The following set of sections represent the exercises contained in the book "Functional Programming in Scala", written by Paul Chiusano and Rúnar Bjarnason and published by Manning. This content library is meant to be used in tandem with the book. We use the same numeration for the exercises for you to follow them.

For more information about "Functional Programming in Scala" please visit its official website.

**Exercise 2.1**:

Try to fix the `loop`

function inside `fib`

so that it returns the correct values for each case in a tail-recursive
way. What should the missing expressions for the trivial case and the recursive call be?

```
def fib(n: Int): Int = {
@annotation.tailrec
def loop(n: Int, prev: Int, cur: Int): Int =
if (n <= res0) prev
else loop(n - res1, cur, prev + cur)
loop(n, 0, 1)
}
fib(5) should be(5)
```

**Exercise 2.2**:

Let's do the same with `isSorted`

. Take a detailed look at its implementation, what would be the results of
applying the following anonymous functions to it?

```
def isSorted[A](as: Array[A], ordering: (A, A) => Boolean): Boolean = {
@annotation.tailrec
def go(n: Int): Boolean =
if (n >= as.length - 1) true
else if (!ordering(as(n), as(n + 1))) false
else go(n + 1)
go(0)
}
isSorted(Array(1, 3, 5, 7), (x: Int, y: Int) => x < y) shouldBe res0
isSorted(Array(7, 5, 1, 3), (x: Int, y: Int) => x > y) shouldBe res1
isSorted(Array("Scala", "Exercises"), (x: String, y: String) => x.length < y.length) shouldBe res2
```

**Exercise 2.3**:

Currying is a transformation which converts a function `f`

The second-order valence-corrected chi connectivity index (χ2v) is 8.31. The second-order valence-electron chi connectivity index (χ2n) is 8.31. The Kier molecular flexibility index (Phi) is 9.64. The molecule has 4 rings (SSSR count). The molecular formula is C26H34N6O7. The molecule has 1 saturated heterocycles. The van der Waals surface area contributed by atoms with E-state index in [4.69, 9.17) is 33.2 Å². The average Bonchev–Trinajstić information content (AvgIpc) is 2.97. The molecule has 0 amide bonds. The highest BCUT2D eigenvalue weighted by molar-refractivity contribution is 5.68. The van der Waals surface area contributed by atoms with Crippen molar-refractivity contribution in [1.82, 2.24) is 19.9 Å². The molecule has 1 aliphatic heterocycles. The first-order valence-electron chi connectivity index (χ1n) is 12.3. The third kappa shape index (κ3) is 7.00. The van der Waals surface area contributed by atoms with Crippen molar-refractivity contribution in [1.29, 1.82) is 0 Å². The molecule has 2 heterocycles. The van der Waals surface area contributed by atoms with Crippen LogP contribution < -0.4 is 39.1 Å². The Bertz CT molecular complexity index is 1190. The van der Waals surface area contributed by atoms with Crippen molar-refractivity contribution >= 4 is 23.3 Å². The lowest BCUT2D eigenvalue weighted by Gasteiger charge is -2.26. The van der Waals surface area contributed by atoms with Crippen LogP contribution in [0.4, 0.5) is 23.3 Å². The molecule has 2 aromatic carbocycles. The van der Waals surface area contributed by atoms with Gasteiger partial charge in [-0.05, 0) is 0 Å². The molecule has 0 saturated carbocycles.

of two arguments into a function of one argument that
partially applies `f`

. Taking into account its signature, there's only one possible implementation that compiles.
Take a look at its implementation and verify if this principle holds true in the following exercise:

```
def curry[A, B, C](f: (A, B) => C): A => (B => C) =
a => b => f(a, b)
def f(a: Int, b: Int): Int = a + b
def g(a: Int)(b: Int): Int = a + b
curry(f)(1)(1) == f(1, 1) shouldBe res0
curry(f)(1)(1) == g(1)(1) shouldBe res1
```

**Exercise 2.4**:

Let's do the same with uncurrying is the reverse transformation of curry. Take a look at its implementation and check to see if this principle holds true:

```
def uncurry[A, B, C](f: A => B => C): (A, B) => C =
(a, b) => f(a)(b)
def f(a: Int, b: Int): Int = a + b
def g(a: Int)(b: Int): Int = a + b
uncurry(g)(1, 1) == g(1)(1) shouldBe res0
uncurry(g)(1, 1) == f(1, 1) shouldBe res1
```

**Exercise 2.5**:

Function composing feeds the output of one function to the input of another function. Look at the implementation
of `compose`

and test its behavior on this exercise:

```
def compose[A, B, C](f: B => C, g: A => B): A => C =
a => f(g(a))
def f(b: Int): Int = b / 2
def g(a: Int): Int = a + 2
compose(f, g)(0) == compose(g, f)(0) shouldBe res0
compose(f, g)(2) shouldBe res1
compose(g, f)(2) shouldBe res2
```